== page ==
I made a short experiment, check a graph below.
I have checked the last 200 sold domains on Flippa, independently who were selling it and how the auction was promoted. I wanted to know that domain age as a single parameter does any predictive value on an auction outcome. Checking the plot, one can confidently say it doesn’t, which is somewhat surprising. I have to admit that when I value a domain, age is the first thing that I am interested in. Maybe I have to change my habits.
And what are those outlying data points with high price mark? The two years old gift.info was sold for $8500 via Buy it now. Sounds extremely overpriced, it was sold for $1500 by a very experienced domain broker a year ago, so one thought that it was the maximum price the domain will ever reach. Especially because having the .gift extension, gift sellers really have a domain pool to choose from.
The runner-up is cyclr.com with its $5000 sale price, which is a 9 year old domain. The price is really irrationally high again but at least there is a website running already there so a developer was immediately looking for a domain name for a finished project and chosen this domain name.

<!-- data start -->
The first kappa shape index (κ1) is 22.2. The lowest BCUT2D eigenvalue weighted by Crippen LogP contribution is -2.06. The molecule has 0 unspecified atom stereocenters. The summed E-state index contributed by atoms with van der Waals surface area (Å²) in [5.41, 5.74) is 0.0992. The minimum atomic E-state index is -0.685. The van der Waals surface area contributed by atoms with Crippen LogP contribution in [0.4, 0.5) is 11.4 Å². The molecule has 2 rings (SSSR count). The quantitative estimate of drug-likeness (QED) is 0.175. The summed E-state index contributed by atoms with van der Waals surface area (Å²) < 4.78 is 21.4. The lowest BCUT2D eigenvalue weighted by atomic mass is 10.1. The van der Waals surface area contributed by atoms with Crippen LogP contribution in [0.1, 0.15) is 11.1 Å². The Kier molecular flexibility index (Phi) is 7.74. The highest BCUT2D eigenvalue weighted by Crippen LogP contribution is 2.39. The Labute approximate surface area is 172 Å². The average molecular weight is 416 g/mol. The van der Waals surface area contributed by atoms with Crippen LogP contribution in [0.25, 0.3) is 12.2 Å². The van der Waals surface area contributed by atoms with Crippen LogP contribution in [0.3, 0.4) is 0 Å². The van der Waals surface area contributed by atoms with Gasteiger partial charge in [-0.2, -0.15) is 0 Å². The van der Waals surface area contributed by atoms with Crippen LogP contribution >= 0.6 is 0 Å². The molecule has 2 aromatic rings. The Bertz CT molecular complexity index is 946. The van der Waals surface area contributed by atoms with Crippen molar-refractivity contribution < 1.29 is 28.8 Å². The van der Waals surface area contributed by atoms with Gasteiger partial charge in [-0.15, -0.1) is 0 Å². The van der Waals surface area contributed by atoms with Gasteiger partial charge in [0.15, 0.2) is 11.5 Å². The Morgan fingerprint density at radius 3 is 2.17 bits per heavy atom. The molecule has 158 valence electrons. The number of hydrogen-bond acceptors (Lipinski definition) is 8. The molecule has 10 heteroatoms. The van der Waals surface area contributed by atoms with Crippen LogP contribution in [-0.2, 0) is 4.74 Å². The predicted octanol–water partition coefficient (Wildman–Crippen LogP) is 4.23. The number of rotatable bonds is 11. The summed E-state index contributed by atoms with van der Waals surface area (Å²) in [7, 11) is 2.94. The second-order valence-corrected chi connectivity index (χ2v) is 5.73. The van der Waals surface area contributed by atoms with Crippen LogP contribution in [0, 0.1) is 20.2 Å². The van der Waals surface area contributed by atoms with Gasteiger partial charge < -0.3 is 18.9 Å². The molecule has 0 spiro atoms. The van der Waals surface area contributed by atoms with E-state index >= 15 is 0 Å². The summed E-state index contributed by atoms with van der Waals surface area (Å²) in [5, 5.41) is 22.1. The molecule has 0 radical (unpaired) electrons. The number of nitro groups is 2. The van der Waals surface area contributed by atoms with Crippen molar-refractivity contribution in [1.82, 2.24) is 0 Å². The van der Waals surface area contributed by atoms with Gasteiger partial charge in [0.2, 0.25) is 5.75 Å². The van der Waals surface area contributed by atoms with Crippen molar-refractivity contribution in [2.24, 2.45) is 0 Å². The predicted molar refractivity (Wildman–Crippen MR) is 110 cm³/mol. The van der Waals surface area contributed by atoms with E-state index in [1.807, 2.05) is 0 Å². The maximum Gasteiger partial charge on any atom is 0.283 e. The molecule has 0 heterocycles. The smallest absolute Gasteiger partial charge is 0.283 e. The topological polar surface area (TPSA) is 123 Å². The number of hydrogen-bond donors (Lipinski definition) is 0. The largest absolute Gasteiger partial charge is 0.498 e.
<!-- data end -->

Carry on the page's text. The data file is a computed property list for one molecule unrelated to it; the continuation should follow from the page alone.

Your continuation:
Coinfund.com is the third, which was sold for $2222. Another one where one can ask why? The buyer should really like number 2 that seems to be the only rational reason.
The oldest domain in this list was notebooksales.com from 1997 where the winning bid was a disappointing $87. The listing had no description though.
What is the conlusion? Flippa buyers buy what they like for a price they like. These outcomes were really unpredictable, so it looks like good marketing is much more important than being old. Of course I would not conclude that age is not important, so why is it not apparent from the results? Most probably because good aged domains are the most expensive ones and they are unsold in most of the times, so simply these domains are not plotted. I have to redesign my experiment to make age factor visible.